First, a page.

One day I will regret posting this

When finding your voice leaves you longing for silence

Words & images © Paul Ransom

Express yourself, they said. So I did, and now look. Millions of words down the line and still wondering. Did anyone listen; and if so, what did they hear? Was it me, or merely a version of themselves? I ‘express’ these doubts not so much to wallow in self-pity, nor elicit yours, but to make these words earn their keep. If indeed this is my voice, is it worth the price of speaking?

NB: Inherent contradiction duly noted – along with meta-ironic posturing and self-mocking elitist scorn.

Oh no, I hate myself and I want to shut up!!!

Firstly, let me acknowledge that there are many who are either denied their voice or who lack the means of expression. Countless others do not have the confidence to speak out. Still others speak at their peril. For them, silence is less option, more sentence. In contrast, I am fortunate to have both the tools and the self-belief. That I have lurched too often into over-sharing and the drama of blurting may be taken as symptomatic of an obese sense of self-importance.

But let me be clear, I am not acting out of shame or First World guilt here. Rather, I am quietly (ha-ha) rueing ruined friendships. Missed opportunities. Mainly with women. You see, I have spoken my truth, opened my heart, been transparent and…promptly been kicked to the kerb. Not once or twice, but multiple times. It’s a pattern and I’m the common denominator.

I was 10 when I first told a girl that I liked her. She laughed. I was the spectacled brain box, she was the blonde Jan Brady look-a-like. Later, when dark rimmed glasses had been replaced by invisible contact lenses, I tried again, and Lisa became my first ‘real’ kiss. (Those eyes, that mouth.)

It was a false dawn. As gauche adolescent outpourings followed, my tragi-comic failures morphed into a bloated righteous determination. Once the girls in my class began to regale me with tales of mistreatment and abuse, I was impelled to be anything but one of the boys. When a girl I was ‘going out’ with was raped, my impotent rage turned inward. The model of working class masculinity I had grown up with was firmly and finally trashed.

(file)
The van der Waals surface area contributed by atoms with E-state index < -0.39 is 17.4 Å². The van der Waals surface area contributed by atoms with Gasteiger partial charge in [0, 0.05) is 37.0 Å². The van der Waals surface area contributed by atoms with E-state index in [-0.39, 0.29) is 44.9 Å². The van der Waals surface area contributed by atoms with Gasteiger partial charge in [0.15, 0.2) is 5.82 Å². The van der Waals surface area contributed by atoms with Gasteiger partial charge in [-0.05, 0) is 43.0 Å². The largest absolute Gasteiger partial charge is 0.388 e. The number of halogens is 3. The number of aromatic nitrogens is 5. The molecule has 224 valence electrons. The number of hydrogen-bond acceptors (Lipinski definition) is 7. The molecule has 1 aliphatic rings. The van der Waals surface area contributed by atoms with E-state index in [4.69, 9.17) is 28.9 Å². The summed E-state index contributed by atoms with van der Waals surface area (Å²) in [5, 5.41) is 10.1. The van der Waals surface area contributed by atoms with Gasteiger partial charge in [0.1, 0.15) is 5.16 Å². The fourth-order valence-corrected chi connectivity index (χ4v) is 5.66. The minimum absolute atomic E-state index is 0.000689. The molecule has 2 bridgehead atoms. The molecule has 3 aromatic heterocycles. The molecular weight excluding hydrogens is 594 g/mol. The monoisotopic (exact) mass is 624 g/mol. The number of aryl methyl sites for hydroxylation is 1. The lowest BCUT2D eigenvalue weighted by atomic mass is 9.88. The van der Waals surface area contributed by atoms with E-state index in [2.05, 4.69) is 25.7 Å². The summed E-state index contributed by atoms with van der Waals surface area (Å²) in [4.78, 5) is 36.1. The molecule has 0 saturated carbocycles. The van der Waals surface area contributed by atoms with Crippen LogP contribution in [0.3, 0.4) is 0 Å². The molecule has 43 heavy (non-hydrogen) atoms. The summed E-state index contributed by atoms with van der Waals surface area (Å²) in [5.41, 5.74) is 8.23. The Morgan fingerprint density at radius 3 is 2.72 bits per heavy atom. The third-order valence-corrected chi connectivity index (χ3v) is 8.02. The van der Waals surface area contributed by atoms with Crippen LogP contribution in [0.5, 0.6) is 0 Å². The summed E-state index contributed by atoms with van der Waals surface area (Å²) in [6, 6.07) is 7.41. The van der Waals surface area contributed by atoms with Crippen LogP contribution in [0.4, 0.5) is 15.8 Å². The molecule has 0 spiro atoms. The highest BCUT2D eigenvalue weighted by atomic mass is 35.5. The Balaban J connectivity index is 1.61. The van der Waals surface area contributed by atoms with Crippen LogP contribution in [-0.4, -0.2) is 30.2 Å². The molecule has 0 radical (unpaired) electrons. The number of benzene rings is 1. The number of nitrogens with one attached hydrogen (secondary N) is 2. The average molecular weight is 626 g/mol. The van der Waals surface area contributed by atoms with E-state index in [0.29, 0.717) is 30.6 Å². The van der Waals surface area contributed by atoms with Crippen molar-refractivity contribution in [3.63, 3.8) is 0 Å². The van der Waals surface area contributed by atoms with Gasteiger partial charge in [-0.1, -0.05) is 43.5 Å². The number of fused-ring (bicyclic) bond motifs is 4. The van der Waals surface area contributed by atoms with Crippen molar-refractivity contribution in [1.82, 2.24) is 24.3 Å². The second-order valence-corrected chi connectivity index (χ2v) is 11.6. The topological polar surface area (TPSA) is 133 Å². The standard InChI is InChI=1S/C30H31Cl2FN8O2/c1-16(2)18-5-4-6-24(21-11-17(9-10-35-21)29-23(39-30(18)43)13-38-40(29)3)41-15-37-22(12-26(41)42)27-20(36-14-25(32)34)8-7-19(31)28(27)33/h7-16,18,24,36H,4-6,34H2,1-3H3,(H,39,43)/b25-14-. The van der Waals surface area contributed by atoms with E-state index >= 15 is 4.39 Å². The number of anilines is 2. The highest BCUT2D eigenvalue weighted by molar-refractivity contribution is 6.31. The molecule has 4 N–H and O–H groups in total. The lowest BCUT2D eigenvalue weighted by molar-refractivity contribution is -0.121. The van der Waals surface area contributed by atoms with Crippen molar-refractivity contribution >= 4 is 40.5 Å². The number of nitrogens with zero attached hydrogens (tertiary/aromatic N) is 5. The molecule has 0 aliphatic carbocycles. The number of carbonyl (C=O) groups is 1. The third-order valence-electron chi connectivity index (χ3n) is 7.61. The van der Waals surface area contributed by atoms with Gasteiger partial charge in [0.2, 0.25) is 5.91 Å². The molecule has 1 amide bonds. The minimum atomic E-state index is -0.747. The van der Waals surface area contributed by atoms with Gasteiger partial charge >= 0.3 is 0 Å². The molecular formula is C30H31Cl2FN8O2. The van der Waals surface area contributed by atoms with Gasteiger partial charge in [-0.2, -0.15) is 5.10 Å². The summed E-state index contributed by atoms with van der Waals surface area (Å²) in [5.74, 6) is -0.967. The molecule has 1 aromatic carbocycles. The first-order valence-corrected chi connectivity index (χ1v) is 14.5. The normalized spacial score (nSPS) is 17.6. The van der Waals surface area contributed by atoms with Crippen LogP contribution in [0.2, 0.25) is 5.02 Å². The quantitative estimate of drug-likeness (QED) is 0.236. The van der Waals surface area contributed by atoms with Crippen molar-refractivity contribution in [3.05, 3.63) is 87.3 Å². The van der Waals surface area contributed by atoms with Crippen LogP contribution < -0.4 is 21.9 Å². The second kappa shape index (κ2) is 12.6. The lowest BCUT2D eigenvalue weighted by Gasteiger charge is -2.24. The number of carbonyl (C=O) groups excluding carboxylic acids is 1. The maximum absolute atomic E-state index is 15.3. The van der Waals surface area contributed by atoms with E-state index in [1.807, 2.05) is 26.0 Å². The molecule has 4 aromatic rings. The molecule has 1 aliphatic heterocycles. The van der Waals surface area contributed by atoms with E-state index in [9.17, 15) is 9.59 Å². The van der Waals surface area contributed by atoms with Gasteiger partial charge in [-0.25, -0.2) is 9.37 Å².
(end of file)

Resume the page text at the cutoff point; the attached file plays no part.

Fuck that shit, I was gonna express how I felt. Open, honest, vulnerable. Tender, complex, communicative. Lay it out there. Love letters, emotional declarations, intimacies poetically shared. Why be silent? Why lie? Risk it all for love and deeper connection.

Fast forward through adulthood – a 14 year marriage and a handful of shorter relationships – and here I am expressing myself still, not having been anywhere near a woman for over a decade. Indeed, since the aforementioned marriage dissolved, my voice has served mainly to explode friendships and send several women spinning off into a silent distance. Speaking my emotional truth has left me loveless.

In fact, being honest and expressive has also killed off a few professional opportunities and put the brakes on a couple of developing male friendships. All told, speaking up has let me down.

Though this may say more about my clumsy articulation and dreadful timing, it also raises questions about the limits of expression. In a culture of relentless noise, (of which this post is a part), the last thing we need is yet another voice exhausting us with its tiresome, self-proclaimed truth. On a personal level, however, it may be true that the truth is too much. The trouble with true feelings is that they can be confronting. Too easily misunderstood.

  • Recent example: I said that I sensed an opportunity for a rare intimacy growing between us. What she heard was that I wanted to fuck her. In a blink I went from trusted friend to someone whose very presence caused her anxiety. In hindsight, for both our sakes, I should have kept my truth gushing gob shut. To speak of intimacy can sometimes end it. In all likelihood, she will never talk to me again. Opportunity lost.

While true that the above was driven by complex private details I will not reveal here, it also served to underline an oft overlooked aspect of our culture’s addiction to voicing. Speech is a not a free lunch. It has effects, some of them counterproductive.

Classic microphone.
Speaker beware.

If I were to adopt a strictly evidence based practise I would make silence my default. As an artist and compulsive expresser of feelings, this would represent a stark departure. That said, taking a more taciturn approach to intimacy and/or romance – should there ever be an occasion for such – might just be the ‘deal sealer’ I have so loudly misplaced.

Sure, silence is also a risk, but it’s less time consuming. I could have spent the hours used writing this to quietly pleasure myself or do something easy on the brain, like watching Premier League highlights or scoffing cheese sandwiches. At least that way you wouldn’t get the wrong end of the stick or cancel me for my flagrantly post-modern over analysis.           

Actually, if you do now feel moved to voice an opinion in the comment section – or worse, to reach out and express your concern for my psycho-emotional wellbeing – may I suggest instead a dose of judicious silence. Just hit like & share. Far harder for me to misinterpret that.

Please note:

Faux silence as self-promotional mechanism. Genius!

(Oops, I probably shouldn’t have said that.)

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